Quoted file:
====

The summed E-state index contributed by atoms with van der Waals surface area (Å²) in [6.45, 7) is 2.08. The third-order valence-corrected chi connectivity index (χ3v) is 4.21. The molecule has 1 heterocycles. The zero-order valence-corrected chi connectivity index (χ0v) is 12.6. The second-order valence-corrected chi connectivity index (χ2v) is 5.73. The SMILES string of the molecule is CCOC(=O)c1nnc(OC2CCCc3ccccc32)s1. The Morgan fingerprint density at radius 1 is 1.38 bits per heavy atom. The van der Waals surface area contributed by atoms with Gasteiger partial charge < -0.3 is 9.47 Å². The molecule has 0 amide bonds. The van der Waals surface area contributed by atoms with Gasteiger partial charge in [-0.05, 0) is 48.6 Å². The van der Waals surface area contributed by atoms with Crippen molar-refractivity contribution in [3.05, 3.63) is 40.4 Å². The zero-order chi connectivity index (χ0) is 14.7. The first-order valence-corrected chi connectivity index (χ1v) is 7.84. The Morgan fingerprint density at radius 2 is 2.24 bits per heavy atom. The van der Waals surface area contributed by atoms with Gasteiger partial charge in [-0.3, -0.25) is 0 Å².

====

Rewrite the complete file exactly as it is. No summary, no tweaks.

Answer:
The summed E-state index contributed by atoms with van der Waals surface area (Å²) in [6.45, 7) is 2.08. The third-order valence-corrected chi connectivity index (χ3v) is 4.21. The molecule has 1 heterocycles. The zero-order valence-corrected chi connectivity index (χ0v) is 12.6. The second-order valence-corrected chi connectivity index (χ2v) is 5.73. The SMILES string of the molecule is CCOC(=O)c1nnc(OC2CCCc3ccccc32)s1. The Morgan fingerprint density at radius 1 is 1.38 bits per heavy atom. The van der Waals surface area contributed by atoms with Gasteiger partial charge < -0.3 is 9.47 Å². The molecule has 0 amide bonds. The van der Waals surface area contributed by atoms with Gasteiger partial charge in [-0.05, 0) is 48.6 Å². The van der Waals surface area contributed by atoms with Crippen molar-refractivity contribution in [3.05, 3.63) is 40.4 Å². The zero-order chi connectivity index (χ0) is 14.7. The first-order valence-corrected chi connectivity index (χ1v) is 7.84. The Morgan fingerprint density at radius 2 is 2.24 bits per heavy atom. The van der Waals surface area contributed by atoms with Gasteiger partial charge in [-0.3, -0.25) is 0 Å².